Cash will die in 10 years, says The Co-op…but is it right?

Contactless card being used at payment terminal

“Cash has too many benefits to disappear,” said YourCash CEO, Jenny Campbell.

 

Cash is not likely to die out any time soon,” said the Bank of England.

 

Cash is still the most popular method of payment in the US, said Cardtronics.

 

Cash will die within a decade, said The Co-Op.

 

Wait, what?

A new report by the supermarket chain, which has 2,800 stores and almost 12,000 contactless paypoints, has found that…almost two-thirds (65%) of all transactions are paid for with cash.

That doesn’t seem to make a convincing case for the death of cash…

But, when you think about it, makes perfect sense. Of course The Co-op’s report wasn’t going to announce ‘Cash will die tomorrow. Go forth and charge your mobiles’. That’s not how things work. Last year, a reader commented on an article about the future of cash, saying that new payment methods are incremental and do not simply eradicate previous methods using the example of payment cards not eliminating cash by any stretch of imagination – concluding that the end of cash is far from near.

 

Can I write you a cheque?

Very reasonable thinking- especially in an industry that gets carried away about most things new – and following the logic further, you come to the following conclusion: if innovation is incremental, at a certain point those increments will build up and push older methods out. Cards came and cash is still here…but how many people still write cheques?

This ties into one of the biggest takeaways from Money20/20 Europe and one of the least revolutionary ones: “If you build something easy to use, people will adopt it,” said MasterCard’s Ann Cairns in a keynote speech. Amazon’s Patrick Gauthier stressed the importance of taking away “the burden of payment”.

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And is cash more convenient than contactless or mobile?

Here is where things get murky. “The new technology is perfect for convenience stores as shoppers buy fewer items and speed is important to them,” said Cheryl Marshall, Retail Chief Information officer at The Co-op Food. And it’s true, recent studies showed that people’s shopping trips have become fragmented into more frequent, lower-value trips – perfect for contactless purchases. This has been supported by research from Barclaycard.

However, according to The Co-op, despite the spending limit being raised to £30 on contactless payments, shoppers still choose to use the chip and pin service, rather than tapping the contactless pad, for transactions over £10. Trust was the main barrier when making a more expensive purchase, and the ease of contactless loses its appeal as soon as the spend gets in to double figures in consumers’ minds.

The average basket spend for contactless in convenience stores is £8.66 compared with an average of £18.16 when using chip and pin. Similarly, the average spend on customers buying fuel using contactless is £9.38, compared with £23.28 for a chip and pin purchase, despite the £30 limit.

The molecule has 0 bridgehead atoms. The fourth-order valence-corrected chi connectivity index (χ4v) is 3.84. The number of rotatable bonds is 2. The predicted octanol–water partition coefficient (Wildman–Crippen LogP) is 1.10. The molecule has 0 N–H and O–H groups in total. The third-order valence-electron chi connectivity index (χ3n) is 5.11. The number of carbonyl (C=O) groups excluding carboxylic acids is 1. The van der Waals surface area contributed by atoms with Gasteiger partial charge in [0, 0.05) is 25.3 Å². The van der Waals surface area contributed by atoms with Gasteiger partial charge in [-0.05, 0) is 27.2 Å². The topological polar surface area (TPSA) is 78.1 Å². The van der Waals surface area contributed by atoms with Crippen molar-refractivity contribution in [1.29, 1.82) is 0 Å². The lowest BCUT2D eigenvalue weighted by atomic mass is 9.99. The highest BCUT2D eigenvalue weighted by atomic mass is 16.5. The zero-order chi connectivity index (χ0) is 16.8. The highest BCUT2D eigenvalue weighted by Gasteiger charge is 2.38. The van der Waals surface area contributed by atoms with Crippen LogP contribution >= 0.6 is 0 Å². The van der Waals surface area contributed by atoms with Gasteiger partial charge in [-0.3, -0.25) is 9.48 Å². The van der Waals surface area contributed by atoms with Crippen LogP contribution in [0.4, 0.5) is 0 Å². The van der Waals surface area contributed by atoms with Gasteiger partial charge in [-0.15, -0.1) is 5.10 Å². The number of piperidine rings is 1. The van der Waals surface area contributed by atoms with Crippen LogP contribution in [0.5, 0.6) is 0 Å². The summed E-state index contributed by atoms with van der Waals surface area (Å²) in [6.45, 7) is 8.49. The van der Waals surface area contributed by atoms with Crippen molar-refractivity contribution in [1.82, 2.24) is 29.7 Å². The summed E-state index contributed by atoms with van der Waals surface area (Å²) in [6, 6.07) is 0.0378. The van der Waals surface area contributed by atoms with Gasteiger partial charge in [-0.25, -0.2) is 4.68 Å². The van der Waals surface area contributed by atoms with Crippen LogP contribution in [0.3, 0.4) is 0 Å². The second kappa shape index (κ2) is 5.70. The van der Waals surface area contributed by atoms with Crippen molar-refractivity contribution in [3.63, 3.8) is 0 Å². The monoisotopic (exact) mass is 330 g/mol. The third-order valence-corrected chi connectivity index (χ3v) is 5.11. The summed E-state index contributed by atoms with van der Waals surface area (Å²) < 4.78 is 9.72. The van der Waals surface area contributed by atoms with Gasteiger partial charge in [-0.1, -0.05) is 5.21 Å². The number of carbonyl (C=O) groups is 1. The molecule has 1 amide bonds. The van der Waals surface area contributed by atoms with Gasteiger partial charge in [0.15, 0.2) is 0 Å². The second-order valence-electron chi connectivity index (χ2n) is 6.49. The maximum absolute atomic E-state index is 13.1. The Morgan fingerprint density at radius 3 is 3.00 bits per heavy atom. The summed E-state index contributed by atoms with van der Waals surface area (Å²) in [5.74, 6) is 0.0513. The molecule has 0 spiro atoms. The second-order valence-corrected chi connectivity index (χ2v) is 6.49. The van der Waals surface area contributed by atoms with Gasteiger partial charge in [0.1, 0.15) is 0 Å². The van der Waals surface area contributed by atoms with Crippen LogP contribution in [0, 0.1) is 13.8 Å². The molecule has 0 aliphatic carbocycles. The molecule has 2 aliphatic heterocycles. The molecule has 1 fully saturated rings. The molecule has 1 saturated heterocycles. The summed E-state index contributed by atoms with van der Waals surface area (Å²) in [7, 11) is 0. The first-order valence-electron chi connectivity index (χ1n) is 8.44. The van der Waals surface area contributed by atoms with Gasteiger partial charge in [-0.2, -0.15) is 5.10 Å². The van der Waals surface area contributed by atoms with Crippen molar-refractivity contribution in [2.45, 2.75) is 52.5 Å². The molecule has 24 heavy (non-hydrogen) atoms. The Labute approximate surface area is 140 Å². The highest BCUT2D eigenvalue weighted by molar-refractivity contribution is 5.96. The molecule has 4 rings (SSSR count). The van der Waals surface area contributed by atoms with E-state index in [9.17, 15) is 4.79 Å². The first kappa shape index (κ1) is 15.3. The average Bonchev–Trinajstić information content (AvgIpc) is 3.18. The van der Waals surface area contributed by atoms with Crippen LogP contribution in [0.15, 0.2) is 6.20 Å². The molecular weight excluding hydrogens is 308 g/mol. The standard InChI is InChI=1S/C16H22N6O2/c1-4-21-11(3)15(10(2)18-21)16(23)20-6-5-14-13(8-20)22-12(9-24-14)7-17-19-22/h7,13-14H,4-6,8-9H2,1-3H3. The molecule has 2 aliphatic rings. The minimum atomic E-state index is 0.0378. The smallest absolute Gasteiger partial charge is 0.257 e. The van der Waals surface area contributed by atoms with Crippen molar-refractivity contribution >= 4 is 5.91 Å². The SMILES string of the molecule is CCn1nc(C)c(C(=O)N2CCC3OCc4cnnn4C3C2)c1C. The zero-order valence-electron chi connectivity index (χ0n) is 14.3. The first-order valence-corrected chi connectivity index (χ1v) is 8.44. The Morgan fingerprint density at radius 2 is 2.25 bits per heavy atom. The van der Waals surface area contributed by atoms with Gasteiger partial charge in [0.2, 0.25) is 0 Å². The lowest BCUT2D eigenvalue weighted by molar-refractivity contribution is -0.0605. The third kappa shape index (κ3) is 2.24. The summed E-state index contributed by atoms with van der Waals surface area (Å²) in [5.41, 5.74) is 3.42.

“The demise of cash has been predicted for a long time but it remains the currency option the general public turns to for confidence, convenience and security,” a spokesperson for the Royal Mint is quotes as saying in The Co-op research.

So while contactless and card is undoubtedly is more convenient than cash, unsurprisingly, the physical nature of cash is still the big draw for consumers. They feel in control of the cash because they can feel it.

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Convenience will always come out on top

But as ACI Worldwide’s Mark Ranta told PaymentEye, “Convenience will always come out on top.” That is precisely why Co-op’s research highlighted that contactless use has trebled in a year as more bank cards with the technology come into use and following the launch of mobile payments such as Apple Pay. Convenience will always come out on top.

By 2025, 65% of all transactions are predicted to be by mobile phone. That number is familiar because that’s exactly how many respondents currently said cash is their preferred method of paying. In ten years, mobile phones, will become the preferred payment method, with bank cards and cash becoming a thing of the past like cheque books.

The figures from The Co-op show contactless has topped almost 11m transactions in a month, up 1.4 million (15%) on the previous period.

A huge part of convenience is knowing where you can use contactless. Using London as an example, contactless technology is popular because it taps into the things we use the most: public transit, supermarkets, soon Black Cabs, let’s not forget Uber and its huge push to get people paying on mobile.

Once this sort of infrastructure expands further and further out from the capital and concerted efforts are made to address customers’ concerns about using digital payments, cash usage start to drop.

Ultimately, let’s not forget that last year was the year that digital payments overtook cash transactions for the first time. The increments are building up…

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